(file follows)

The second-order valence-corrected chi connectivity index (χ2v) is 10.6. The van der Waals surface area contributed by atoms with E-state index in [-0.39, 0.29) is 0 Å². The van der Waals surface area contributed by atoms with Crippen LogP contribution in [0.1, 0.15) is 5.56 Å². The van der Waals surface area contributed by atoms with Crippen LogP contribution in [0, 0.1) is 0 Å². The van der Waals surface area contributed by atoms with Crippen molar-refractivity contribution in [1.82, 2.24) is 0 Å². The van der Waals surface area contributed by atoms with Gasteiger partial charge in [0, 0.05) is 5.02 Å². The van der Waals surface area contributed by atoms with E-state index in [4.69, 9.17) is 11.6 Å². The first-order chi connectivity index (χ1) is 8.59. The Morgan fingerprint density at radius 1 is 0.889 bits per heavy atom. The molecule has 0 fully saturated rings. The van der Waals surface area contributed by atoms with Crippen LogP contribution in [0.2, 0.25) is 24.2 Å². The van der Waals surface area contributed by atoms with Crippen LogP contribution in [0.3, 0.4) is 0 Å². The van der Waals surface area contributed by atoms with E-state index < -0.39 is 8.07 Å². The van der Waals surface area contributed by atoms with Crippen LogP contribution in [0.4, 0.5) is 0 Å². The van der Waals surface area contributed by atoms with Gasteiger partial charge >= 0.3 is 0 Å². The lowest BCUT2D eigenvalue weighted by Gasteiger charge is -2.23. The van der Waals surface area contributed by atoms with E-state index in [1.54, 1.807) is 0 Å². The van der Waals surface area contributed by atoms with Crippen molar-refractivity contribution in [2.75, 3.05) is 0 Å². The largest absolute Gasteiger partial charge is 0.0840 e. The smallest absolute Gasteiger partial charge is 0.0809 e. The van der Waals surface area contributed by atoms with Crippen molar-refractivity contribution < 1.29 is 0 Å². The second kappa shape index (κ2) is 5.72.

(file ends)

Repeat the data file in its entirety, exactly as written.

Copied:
The second-order valence-corrected chi connectivity index (χ2v) is 10.6. The van der Waals surface area contributed by atoms with E-state index in [-0.39, 0.29) is 0 Å². The van der Waals surface area contributed by atoms with Crippen LogP contribution in [0.1, 0.15) is 5.56 Å². The van der Waals surface area contributed by atoms with Crippen LogP contribution in [0, 0.1) is 0 Å². The van der Waals surface area contributed by atoms with Crippen molar-refractivity contribution in [1.82, 2.24) is 0 Å². The van der Waals surface area contributed by atoms with Gasteiger partial charge in [0, 0.05) is 5.02 Å². The van der Waals surface area contributed by atoms with E-state index in [4.69, 9.17) is 11.6 Å². The first-order chi connectivity index (χ1) is 8.59. The Morgan fingerprint density at radius 1 is 0.889 bits per heavy atom. The molecule has 0 fully saturated rings. The van der Waals surface area contributed by atoms with Crippen LogP contribution in [0.2, 0.25) is 24.2 Å². The van der Waals surface area contributed by atoms with Crippen LogP contribution in [0.3, 0.4) is 0 Å². The van der Waals surface area contributed by atoms with E-state index < -0.39 is 8.07 Å². The van der Waals surface area contributed by atoms with Crippen LogP contribution in [0.4, 0.5) is 0 Å². The van der Waals surface area contributed by atoms with Gasteiger partial charge >= 0.3 is 0 Å². The lowest BCUT2D eigenvalue weighted by Gasteiger charge is -2.23. The van der Waals surface area contributed by atoms with E-state index in [1.54, 1.807) is 0 Å². The van der Waals surface area contributed by atoms with Crippen molar-refractivity contribution in [2.75, 3.05) is 0 Å². The largest absolute Gasteiger partial charge is 0.0840 e. The smallest absolute Gasteiger partial charge is 0.0809 e. The van der Waals surface area contributed by atoms with Crippen molar-refractivity contribution < 1.29 is 0 Å². The second kappa shape index (κ2) is 5.72.